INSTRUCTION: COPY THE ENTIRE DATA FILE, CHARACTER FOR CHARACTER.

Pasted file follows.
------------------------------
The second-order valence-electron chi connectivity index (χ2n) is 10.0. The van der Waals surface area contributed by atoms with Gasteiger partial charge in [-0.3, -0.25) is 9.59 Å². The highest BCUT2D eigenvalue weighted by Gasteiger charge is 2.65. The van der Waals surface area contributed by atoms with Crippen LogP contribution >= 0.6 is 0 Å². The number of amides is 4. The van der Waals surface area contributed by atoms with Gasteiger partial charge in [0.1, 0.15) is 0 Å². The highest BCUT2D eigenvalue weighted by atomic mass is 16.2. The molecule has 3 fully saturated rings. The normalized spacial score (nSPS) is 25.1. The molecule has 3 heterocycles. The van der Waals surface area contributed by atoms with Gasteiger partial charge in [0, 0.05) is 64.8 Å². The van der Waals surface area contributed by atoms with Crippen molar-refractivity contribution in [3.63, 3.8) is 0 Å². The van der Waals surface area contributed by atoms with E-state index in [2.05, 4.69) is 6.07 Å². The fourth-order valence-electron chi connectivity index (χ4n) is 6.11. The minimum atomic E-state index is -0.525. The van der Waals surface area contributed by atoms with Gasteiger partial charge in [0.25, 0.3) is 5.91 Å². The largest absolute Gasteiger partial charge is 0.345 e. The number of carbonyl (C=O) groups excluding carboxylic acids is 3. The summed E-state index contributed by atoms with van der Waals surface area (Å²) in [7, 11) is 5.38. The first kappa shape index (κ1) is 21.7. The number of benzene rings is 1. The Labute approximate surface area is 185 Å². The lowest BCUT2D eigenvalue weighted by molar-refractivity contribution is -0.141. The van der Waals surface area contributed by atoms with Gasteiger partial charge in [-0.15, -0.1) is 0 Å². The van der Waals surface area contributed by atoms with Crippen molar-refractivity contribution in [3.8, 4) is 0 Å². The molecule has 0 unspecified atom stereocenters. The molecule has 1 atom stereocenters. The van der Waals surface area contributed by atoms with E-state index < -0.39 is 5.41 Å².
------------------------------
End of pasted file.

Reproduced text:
The second-order valence-electron chi connectivity index (χ2n) is 10.0. The van der Waals surface area contributed by atoms with Gasteiger partial charge in [-0.3, -0.25) is 9.59 Å². The highest BCUT2D eigenvalue weighted by Gasteiger charge is 2.65. The van der Waals surface area contributed by atoms with Crippen LogP contribution >= 0.6 is 0 Å². The number of amides is 4. The van der Waals surface area contributed by atoms with Gasteiger partial charge in [0.1, 0.15) is 0 Å². The highest BCUT2D eigenvalue weighted by atomic mass is 16.2. The molecule has 3 fully saturated rings. The normalized spacial score (nSPS) is 25.1. The molecule has 3 heterocycles. The van der Waals surface area contributed by atoms with Gasteiger partial charge in [0, 0.05) is 64.8 Å². The van der Waals surface area contributed by atoms with Crippen molar-refractivity contribution in [3.63, 3.8) is 0 Å². The van der Waals surface area contributed by atoms with E-state index in [2.05, 4.69) is 6.07 Å². The fourth-order valence-electron chi connectivity index (χ4n) is 6.11. The minimum atomic E-state index is -0.525. The van der Waals surface area contributed by atoms with Gasteiger partial charge in [0.25, 0.3) is 5.91 Å². The largest absolute Gasteiger partial charge is 0.345 e. The number of carbonyl (C=O) groups excluding carboxylic acids is 3. The summed E-state index contributed by atoms with van der Waals surface area (Å²) in [7, 11) is 5.38. The first kappa shape index (κ1) is 21.7. The number of benzene rings is 1. The Labute approximate surface area is 185 Å². The lowest BCUT2D eigenvalue weighted by molar-refractivity contribution is -0.141. The van der Waals surface area contributed by atoms with Gasteiger partial charge in [-0.15, -0.1) is 0 Å². The van der Waals surface area contributed by atoms with Crippen molar-refractivity contribution in [3.8, 4) is 0 Å². The molecule has 0 unspecified atom stereocenters. The molecule has 1 atom stereocenters. The van der Waals surface area contributed by atoms with E-state index < -0.39 is 5.41 Å².